The Greatest Threat to Success and How to Avoid It...
To weigh decisions that require something other than technological help, you can use what I have identified as the Triple A’s of Action, Ambition, and Aspiration to help you figure out what might work best for you.
Aspiration refers to what we do in the service of a higher purpose in our life. The time horizon for aspiration is infinite — we always aspire, we are always becoming something and someone more.
Ambition represents focus on achieving defined goals. It is time-bound, determined by how long it takes to achieve a goal.
Action represents our activities at a specific moment in time. Action’s time horizon is immediate, forever in the now.
Ask yourself how far from your present moment each variable points — minutes, years, a lifetime. The distinguishing characteristic of each variable is its time horizon.
Distinguishing these three time dimensions and seeing how well they serve one another (or not) can influence how close we come to living an earned life.
Many of the CEOs I work with are tempted to reside almost entirely in Ambition. They are always aiming at targets and using their Action to serve their Ambition. Aspiration in the form of seeking and serving a higher purpose in their lives hardly ever enters the picture, at least not until they near the end of their CEO life and wonder, “What was all this for?”
It seems to be the opposite for my more high-minded and idealistic colleagues and friends. They put too much weight on Aspiration at the expense of Ambition. They dream big and act small.
Our lives can be more fulfilling when we align these three variables so that Action is synced with Ambition is synced with Aspiration.
Aligning Action to Ambition to Aspiration also applies to our risk decisions to make better choices. When we must choose between accepting a serious risk or rejecting it, we need to pause to ask ourselves which time horizon the risky choice is serving: Is it our long-term Aspiration, or our shorter-term Ambition? Or is it Action, serving little more than the short-term stimulation that comes from filling an immediate need, when we know that it’s worth taking a risk and when it is not? This helps us to take smarter risks that turn our opportunities into fully realized rewards.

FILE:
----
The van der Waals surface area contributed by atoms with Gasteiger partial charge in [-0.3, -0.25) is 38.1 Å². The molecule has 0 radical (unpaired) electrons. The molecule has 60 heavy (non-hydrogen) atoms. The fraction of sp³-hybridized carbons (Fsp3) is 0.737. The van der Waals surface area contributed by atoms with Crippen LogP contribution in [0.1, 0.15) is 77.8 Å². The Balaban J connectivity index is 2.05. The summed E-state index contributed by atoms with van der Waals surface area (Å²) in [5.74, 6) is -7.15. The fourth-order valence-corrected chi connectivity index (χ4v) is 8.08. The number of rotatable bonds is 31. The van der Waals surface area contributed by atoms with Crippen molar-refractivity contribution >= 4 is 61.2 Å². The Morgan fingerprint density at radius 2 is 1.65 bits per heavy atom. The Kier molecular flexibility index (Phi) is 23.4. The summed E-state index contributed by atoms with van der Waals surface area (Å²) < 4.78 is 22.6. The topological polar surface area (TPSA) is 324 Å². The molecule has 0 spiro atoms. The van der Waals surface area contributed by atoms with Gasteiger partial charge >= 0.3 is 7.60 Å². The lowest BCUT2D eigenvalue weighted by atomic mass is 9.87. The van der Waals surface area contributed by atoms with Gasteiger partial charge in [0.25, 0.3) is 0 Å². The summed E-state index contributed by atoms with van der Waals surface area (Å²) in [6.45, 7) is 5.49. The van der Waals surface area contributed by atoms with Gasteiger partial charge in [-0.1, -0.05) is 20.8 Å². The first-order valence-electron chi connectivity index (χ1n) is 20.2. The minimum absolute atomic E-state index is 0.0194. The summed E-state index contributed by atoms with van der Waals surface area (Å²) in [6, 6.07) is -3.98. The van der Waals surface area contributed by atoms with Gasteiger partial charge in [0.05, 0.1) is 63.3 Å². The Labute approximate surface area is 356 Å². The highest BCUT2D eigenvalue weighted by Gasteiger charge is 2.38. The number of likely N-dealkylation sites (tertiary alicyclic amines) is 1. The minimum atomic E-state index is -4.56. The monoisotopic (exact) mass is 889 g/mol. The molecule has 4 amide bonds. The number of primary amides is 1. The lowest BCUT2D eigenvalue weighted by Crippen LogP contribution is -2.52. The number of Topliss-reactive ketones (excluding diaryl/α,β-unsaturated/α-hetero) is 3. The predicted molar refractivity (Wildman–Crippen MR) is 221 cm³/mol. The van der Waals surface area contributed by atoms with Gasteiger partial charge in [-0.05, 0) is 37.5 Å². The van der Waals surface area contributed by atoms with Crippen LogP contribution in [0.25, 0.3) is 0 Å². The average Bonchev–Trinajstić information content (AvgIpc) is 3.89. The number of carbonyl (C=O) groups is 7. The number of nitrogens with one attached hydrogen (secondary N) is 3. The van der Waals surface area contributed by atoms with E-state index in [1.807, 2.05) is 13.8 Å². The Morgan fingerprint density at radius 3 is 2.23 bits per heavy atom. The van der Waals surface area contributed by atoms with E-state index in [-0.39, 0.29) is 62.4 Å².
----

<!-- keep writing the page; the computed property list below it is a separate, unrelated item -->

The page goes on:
Here’s an example that illustrates this:
When I was twenty-seven and living in Los Angeles, I loved putting on a wetsuit and taking my boogie board to Manhattan Beach. I wasn’t an experienced surfer. I was a novice, riding a boogie board on my belly. But I loved the addictive thrill of the sun, the surf, and the small frisson of danger when I caught a wave.
On one particular day, I was out with my friends, Hank and Harry, and feeling particularly bold. You have two choices out on the water: small waves or bigger waves. You get more rides with the small waves, but the excitement is small compared with the big waves that veteran surfers
waited for farther from shore. As the day wore on, the waves got bigger. With each successful ride of a small wave, Hank and Harry and I egged on one another to try a big wave.
I could feel my confidence and adrenaline level rising under the mutual goading. I timidly inched farther and farther out to where the better surfers were waiting for the big one. On the horizon, I could see a large swell approaching. I paddled toward the nine-foot wave, which from my prone position on the boogie board looked like a mountain about to engulf me. Not surprisingly, my timing was off and I was swallowed up by the wave and driven with great force headfirst into the shallow ocean floor.
My neck was broken in two places, C5 and C6. For a while, I was not sure that I would walk again. I lost the use of my left arm for nine months. But I eventually fully recovered. There were three less fortunate surfers that summer with similar injuries who never walked again.
During the two weeks while I was lying on my back in the hospital, I had lots of time to savor the mixed emotion of regretting my decision while feeling grateful that I wasn’t paralyzed or dead.
If I had appreciated the Action-Ambition-Aspiration triad back then, I might or might not have made a more prudent choice. But at least it would have been a fully considered choice that I would have been comfortable with, regardless of the outcome.
I would have known that my aspiration in life had nothing to do with surfing. I was never going to be a great surfer. It was not an important part of who I wanted to become as a human being. I would have known that my ambition for surfing was strictly confined to developing enough proficiency to enjoy myself without risking injury.
I also would have seen that my actual choice was guided by Action, all in the service of an immediate thrill that was not in sync with who I was or who I wanted to become.
But I’d like to think that if I’d had the Triple A’s back then as my risk-decision tool, I would have chosen differently, although I can’t say for sure (using the Triple A’s may lessen our irrationality, but it doesn’t cure it).
Today, I know I would have chosen differently . . . .